The Layers of Our Atmosphere - Part II
It is important however that you understand a few things about these layers. First of all, even though scientists have given special names to the boundary between each layer, this does not mean that there is an actual clearly visible border. If you were traveling up through the atmosphere in a rocket ship, you would not see any sudden changes as you went from one layer to the next. Instead, the change is gradual. The troposphere slowly changes mixing with the stratosphere. The higher you travel the less and less the air around you will resemble the air found in the troposphere and the more and more it will resemble the air found in the stratosphere.
Secondly, these layers of our atmosphere are not always at the same altitudes or heights all around the Earth, or throughout the year. The layers of our atmosphere expand with increased temperature, and contract with cooler temperature. Thus you can imagine that in the Winter the lower layer of the atmosphere contracts becoming more shallow, while in the Summer it expands, becoming deeper. When it is Winter in the Northern Hemisphere, such as in Europe, Asia, and North America, it is Summer the Southern Hemisphere, such as in Australia parts of Africa, and South America. Thus, while the troposphere is thin over the Northern Hemisphere, it is at the same time thicker over the Southern Hemisphere.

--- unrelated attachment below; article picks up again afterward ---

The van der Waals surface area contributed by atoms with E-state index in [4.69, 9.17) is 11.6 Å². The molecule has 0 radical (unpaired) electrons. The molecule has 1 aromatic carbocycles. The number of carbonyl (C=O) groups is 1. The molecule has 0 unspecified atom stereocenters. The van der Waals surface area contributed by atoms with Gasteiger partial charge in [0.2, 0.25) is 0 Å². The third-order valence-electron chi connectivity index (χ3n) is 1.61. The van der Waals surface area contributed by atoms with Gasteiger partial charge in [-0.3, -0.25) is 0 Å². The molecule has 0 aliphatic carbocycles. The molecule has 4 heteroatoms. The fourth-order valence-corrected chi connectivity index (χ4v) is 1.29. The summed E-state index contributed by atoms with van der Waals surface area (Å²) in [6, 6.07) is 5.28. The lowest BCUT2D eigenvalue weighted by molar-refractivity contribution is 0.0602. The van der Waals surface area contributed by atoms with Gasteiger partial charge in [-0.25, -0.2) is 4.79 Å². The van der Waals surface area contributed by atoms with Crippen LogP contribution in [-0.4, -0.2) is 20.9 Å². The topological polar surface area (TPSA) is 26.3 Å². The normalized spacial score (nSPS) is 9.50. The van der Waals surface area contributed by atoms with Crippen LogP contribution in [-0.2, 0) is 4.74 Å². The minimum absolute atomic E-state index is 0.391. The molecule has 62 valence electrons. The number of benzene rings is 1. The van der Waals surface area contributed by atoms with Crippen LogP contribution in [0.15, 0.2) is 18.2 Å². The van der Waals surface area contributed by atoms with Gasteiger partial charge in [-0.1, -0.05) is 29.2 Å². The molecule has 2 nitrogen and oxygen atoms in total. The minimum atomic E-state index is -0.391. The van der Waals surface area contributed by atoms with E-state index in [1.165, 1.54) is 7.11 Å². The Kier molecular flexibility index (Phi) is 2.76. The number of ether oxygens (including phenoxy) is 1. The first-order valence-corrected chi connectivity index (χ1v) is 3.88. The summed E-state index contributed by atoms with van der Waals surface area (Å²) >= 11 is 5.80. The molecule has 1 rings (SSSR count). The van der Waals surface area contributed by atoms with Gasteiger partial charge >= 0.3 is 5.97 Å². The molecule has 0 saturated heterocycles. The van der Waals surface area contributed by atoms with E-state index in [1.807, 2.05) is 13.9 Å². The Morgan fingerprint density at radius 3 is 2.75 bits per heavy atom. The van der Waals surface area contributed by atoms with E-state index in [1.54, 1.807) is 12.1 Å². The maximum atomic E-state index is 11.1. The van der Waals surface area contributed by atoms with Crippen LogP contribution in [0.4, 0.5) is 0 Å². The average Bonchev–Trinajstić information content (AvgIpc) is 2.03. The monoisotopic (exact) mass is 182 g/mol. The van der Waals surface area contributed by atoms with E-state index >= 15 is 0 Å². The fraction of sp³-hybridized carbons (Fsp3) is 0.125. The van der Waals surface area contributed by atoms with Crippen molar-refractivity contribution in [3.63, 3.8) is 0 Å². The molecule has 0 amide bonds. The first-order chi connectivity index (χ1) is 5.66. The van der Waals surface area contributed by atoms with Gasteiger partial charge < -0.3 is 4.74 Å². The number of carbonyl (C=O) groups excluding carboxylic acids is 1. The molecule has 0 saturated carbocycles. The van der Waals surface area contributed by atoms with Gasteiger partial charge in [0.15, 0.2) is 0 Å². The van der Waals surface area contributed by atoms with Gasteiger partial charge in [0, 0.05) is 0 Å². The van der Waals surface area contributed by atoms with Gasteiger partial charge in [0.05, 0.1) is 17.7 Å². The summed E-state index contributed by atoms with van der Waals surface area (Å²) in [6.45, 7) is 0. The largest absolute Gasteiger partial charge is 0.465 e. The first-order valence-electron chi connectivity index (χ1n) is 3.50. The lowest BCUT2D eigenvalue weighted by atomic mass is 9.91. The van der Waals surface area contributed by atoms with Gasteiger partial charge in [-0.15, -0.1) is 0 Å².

On average the troposphere extends from the surface of the Earth upwards to an altitude of 7 miles. Remember that the top of the troposphere is called the tropopause. The stratosphere then extends from the tropopause to an altitude of around 20 miles above sea level. The mesosphere extends from the stratopause to around 50 miles above sea level. The thermosphere begins at the top of the mesosphere, or at the mesopause. There is no definite top to the thermosphere. Instead it gradually mixes with the exosphere.